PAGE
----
Changing Filters

A few weeks ago, my friend, Ron Green (CTO of Powered in his spare time) and I were in New York on business. He and I are both iPhone app guys and we were comparing notes over dinner. One of the apps he strongly recommended was Best Camera by renowned photographer, Chase Jarvis. Chase’s premise being that the “best camera” is the one that you have with you and more and more often, that happens to be the camera on one’s phone.

Why am I telling you this? Because I love Best Camera’s ability to create filters (a la Photoshop) for the pictures I take with my iPhone. In my case, I’ve always been a huge fan of black and white photography so not having this capability on the iPhone sucked. Don’t get me wrong, I like color photos too but there’s something about the way black and white photography adds an artistic flair to ordinary pictures.

Here are a few examples of before and after pictures in color and after I’ve applied Best Camera’s “Paris filter which creates a black and white effect:

The Colorado River (color)




The Colorado River (black and white)




“Not the Moon” (color)




“Not the Moon” (black and
white w/ “cool” filter applied)




Cornfield (color)




Cornfield (black and white)

Right about now you’re thinking, “okay Aaron, you’ve proven that you’re at least a mediocre photographer who can hit a button that makes your color pictures black and white. So what’s your point?!?” Fortunately, I do have one. And it’s not just about showing off a few pictures I took with my iPhone. My point is that not only does adding a filter to my photos change the way I take pictures with my phone but it has also made taking pictures less utilitarian and more enjoyable.

The reason I took time to write a blog post about this is that changing other filters in your life can have similar (if not more significant) effects. For instance, think about shifting from watching your local network’s news offering to listening to NPR’s Morning Edition. Or add 50 new songs to your iPod. Or if you’re into social media, try removing your 10 least favorite blogs/tweeters from your reader or Tweetdeck and adding 10 brand new people into the mix.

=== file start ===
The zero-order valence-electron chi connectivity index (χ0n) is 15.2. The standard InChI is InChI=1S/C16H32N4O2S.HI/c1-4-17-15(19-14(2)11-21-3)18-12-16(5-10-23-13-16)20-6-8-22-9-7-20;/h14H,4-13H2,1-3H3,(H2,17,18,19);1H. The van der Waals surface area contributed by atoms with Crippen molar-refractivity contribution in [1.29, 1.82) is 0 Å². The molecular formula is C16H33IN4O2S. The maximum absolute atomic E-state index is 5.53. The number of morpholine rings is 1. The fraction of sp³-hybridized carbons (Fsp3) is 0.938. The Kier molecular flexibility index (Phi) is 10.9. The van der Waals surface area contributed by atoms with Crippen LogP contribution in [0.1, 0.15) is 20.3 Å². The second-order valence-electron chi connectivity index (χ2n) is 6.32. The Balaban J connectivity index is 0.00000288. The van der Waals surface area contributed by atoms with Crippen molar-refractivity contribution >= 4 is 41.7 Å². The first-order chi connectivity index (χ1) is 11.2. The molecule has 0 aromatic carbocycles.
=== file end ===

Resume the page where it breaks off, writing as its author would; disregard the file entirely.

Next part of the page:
You obviously don’t want to undertake these exercises blindly but rather do some research. I usually find that asking some good questions on Twitter:
  • what new restaurant should I try?
  • what great songs should I be listening too?
  • which people are MUST follows on Twitter or Facebook?
  • who writes an amazing marketing blog?

I’ve been amazed by the quality of what I get back once I change my filters.

What filters have you changed recently? Or which will you change? I’m always looking for new ones so please let me know.

Comments

  1. says

    The Best Camera app is sweet. And it's a great metaphor for getting out of our collective comfort zones. Like driving home from work via a new route, watching a different show, reading a completely different genre of book. Anything that gets you out of the run-of-the-mill everyday can make you more aware of the opportunities that lay just outside your field of vision and give you a new perspective on things. Thanks for reminding us to pick our heads up once in a while and look around!

  2. says

    Great reminder Aaron. It's all too easy to let old habits rule and stick with the same behaviors. It's tough but I like to strive for a healthy discomfort. Some "comfortable" behaviors that can stay the same combined with ones that make us reach to learn, see things differently, and ultimately help us grow. Forcing yourself to switch filters helps do that too.

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